Table 1 Base line socio demographic characteristics of HIV positive children at ART initiation in public health facilities of Bahirdar city, Northwest Ethiopia, 2021(N = 459)

Base line clinical, laboratory and treatment related characteristics

Base line clinical, laboratory and treatment related characteristics of the participants were summarized (Table 2).

Table 2 Base line characteristics of HIV positive children at ART initiation in public health facilities of Bahir Dar city, Northwest Ethiopia, 2021(N = 459)

Regimen combinations and outcomes

Majority of the ART drug combinations (93.9%) were non nucleotide reverse transcriptase inhibitors based (NNRTI) and the rest 5.23 and 0.87% were protease inhibitor based and integrase strand inhibitor based regimen, respectively. The initial regimens were AZT/3TC/NVP (35.1%), AZT/3TC/EFV (22.7%), D4T/3TC/NVP (16.3%), TDF/3TC/EFV (7.63%), ABC/3TC/LPVr (5.01%), D4T/3TC/EFV (4.14%), TDF/3TC/DTG (0.2%), ABC/3TC/DTG (0.9%) and other regimens (9.12%).

Among the study participants, the ART outcomes during the follow-up time were regimen change (68.63%), transfer out (16.56%), on follow-up (11.98%,), died(1.74%) and lost to follow-up(1.09%).

Incidence and survivorship status of initial regimen change

The overall incidence rate of initial regimen change was 1.85, 95% CI (1.66, 2.07) per 100 PMO over a total of 17,010 person-months of follow-up. The overall median survival time was also 49 months, 95%CI (45, 53). The shortest and longest follow-up time was 1 month and 118 months, respectively. The Kaplan- Meier estimation showed that overall estimated survival on initial regimen after starting ART was about 90% at 6 months of follow up. The estimated cumulative survival on initial regimen at 6, 12, 24, 36, 60 months and end of follow-up were 90, 84, 70, 61, 32 and 3%, respectively as showed in Kaplan-Meier survival estimate curve (Fig. 2).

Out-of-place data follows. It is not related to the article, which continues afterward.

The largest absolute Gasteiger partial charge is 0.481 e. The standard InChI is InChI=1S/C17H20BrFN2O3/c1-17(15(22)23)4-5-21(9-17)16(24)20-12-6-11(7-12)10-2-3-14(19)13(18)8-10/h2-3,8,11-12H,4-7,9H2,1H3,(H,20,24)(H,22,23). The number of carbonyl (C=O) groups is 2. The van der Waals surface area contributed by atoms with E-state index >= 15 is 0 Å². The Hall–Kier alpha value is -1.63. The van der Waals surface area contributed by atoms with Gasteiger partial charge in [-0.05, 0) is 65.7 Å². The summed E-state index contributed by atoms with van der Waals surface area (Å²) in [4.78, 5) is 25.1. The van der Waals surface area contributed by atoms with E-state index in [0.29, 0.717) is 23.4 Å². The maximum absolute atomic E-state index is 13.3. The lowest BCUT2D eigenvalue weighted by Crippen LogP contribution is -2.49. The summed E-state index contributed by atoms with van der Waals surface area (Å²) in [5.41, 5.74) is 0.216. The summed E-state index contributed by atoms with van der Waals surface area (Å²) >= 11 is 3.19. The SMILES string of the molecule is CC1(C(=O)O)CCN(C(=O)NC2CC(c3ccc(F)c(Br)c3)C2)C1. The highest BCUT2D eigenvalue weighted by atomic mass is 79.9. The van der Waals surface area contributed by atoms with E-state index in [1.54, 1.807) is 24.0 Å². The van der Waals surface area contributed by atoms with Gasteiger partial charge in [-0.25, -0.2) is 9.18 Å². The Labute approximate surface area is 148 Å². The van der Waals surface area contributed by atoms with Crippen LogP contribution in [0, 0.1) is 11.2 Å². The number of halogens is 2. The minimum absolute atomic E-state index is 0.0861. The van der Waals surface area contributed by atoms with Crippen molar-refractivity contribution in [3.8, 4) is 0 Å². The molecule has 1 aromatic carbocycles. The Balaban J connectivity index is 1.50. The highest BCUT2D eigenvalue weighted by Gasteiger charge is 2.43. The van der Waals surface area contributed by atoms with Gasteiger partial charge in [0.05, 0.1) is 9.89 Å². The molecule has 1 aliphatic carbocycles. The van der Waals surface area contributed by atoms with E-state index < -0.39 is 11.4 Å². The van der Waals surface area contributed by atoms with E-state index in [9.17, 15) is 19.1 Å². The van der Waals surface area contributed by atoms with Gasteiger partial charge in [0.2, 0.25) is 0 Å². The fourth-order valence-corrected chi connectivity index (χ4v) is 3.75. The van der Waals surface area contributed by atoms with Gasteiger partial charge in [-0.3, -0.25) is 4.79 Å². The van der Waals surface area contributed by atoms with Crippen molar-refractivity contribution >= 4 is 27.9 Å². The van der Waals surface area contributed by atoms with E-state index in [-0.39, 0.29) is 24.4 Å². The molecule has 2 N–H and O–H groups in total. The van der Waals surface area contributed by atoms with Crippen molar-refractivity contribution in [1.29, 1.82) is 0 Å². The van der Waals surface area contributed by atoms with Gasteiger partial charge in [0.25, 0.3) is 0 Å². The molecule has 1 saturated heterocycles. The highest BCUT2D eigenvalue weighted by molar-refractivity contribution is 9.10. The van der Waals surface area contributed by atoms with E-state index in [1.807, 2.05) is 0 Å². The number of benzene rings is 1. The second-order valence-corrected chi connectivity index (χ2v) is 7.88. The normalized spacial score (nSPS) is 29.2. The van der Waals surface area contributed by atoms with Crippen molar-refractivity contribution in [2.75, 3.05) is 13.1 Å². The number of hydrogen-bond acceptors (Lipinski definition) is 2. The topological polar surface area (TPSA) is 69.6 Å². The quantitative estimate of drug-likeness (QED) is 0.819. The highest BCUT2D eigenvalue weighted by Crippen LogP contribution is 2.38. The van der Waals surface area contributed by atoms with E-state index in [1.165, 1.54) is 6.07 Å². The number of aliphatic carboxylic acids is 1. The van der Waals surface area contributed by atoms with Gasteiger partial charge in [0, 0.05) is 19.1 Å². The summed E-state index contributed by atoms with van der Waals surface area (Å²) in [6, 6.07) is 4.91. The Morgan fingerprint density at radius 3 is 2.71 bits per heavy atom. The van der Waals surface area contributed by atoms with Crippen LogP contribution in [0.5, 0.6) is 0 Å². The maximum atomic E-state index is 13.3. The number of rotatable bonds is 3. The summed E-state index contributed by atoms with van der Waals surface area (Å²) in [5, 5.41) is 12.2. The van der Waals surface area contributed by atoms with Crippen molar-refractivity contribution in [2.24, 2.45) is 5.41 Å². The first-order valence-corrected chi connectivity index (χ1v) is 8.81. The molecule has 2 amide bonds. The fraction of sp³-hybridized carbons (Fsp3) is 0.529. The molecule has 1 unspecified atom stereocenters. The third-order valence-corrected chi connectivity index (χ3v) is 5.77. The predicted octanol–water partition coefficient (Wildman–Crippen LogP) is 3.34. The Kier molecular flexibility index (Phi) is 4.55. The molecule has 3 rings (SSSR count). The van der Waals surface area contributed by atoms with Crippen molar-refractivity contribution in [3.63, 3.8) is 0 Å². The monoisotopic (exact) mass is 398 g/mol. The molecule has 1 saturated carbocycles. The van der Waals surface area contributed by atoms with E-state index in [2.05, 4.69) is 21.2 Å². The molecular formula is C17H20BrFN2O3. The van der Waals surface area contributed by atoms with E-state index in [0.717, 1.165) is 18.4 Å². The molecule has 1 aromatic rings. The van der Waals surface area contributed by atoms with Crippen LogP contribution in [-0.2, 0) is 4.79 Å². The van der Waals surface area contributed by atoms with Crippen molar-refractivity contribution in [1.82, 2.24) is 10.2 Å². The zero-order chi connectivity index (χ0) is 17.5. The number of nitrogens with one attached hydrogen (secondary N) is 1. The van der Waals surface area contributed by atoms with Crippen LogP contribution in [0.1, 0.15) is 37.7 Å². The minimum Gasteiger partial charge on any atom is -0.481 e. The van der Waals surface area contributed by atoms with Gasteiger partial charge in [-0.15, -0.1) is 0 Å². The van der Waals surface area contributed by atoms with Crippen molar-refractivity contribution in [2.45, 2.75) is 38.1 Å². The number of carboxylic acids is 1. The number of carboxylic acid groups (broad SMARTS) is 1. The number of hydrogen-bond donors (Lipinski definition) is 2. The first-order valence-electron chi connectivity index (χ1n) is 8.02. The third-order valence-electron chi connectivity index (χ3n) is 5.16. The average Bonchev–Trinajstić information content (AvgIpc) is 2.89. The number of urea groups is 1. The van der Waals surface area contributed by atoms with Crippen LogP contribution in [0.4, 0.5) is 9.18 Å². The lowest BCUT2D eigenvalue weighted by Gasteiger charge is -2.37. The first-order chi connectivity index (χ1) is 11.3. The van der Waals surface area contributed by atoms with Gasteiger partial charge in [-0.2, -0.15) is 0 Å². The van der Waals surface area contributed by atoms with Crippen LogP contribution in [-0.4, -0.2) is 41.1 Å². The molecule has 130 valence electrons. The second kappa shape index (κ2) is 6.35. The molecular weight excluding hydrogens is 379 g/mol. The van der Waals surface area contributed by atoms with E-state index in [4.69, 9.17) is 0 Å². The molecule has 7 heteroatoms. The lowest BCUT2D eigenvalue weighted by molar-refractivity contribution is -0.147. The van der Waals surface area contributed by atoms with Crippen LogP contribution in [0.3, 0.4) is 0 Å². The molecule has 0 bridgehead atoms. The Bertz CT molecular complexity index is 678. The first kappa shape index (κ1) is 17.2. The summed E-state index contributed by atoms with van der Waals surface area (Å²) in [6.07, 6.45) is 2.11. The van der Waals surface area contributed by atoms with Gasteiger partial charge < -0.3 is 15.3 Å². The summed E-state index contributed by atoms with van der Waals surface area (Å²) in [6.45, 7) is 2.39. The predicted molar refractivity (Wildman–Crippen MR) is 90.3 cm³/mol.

Fig. 2
figure 2

Kaplan Meier curve estimate of overall survival status of children on initial regimen in public health facilities of Bahir Dar city, Northwest Ethiopia,2021

Incidence rate and median survival time of initial regimen change per groups of variables is summarized below (Table 3).

Table 3 Incidence rate and median survival time of initial regimen change per groups of variables among children in public health facilities of Bahir Dar city, Northwest Ethiopia, 2021(N = 459)

Predictors of initial ART regimen change

In the multi variable Cox regression analysis, sex, adherence, history of TB and regimen type found to be predictors of initial regimen change (Table 4). In this regard, children who had history of poor or fair adherence of ART were 49% more likely to develop initial regimen change as compared to those who had history of good adherence (AHR = 1.49, 95%CI: (1.16, 1.92)). The hazard of initial regimen change among children who had history of TB were 59% more likely as compared to the counter parts (AHR =1.59, 95%CI: (1.14, 2.23)). In addition, those children initiated ART with NVP regimen at base line were 45% more likely to develop initial regimen change as compared to EFV based regimen (AHR =1.45, 95%CI:(1.15, 1.84)). Moreover, those children on ART who initiated LPVr based regimen were 78% less likely to change their initial regimen as compared to those children who initiate ART with EFV based regimen (AHR = 0.22, 95%CI: (0.07, 0.70)).

Table 4 Cox regression analysis of initial ART regimen change predictors among children in public health facilities of Bahir Dar city, Northwest Ethiopia, 2021(N = 459)

The adjusted hazard of being male for initial regimen change was 1.28 times more likely as compared to being female (AHR = 1.28, 95%CI: (1.02, 1.60)).


This retrospective follow-up study was aimed to determine the incidence and predictors of initial ART regimen change in Bahir Dar city, Ethiopia. Based on this objective, the overall incidence of initial ART regimen change was 1.85per 100 PMO which were predicted by adherence level, regimen type, tuberculosis and sex of child.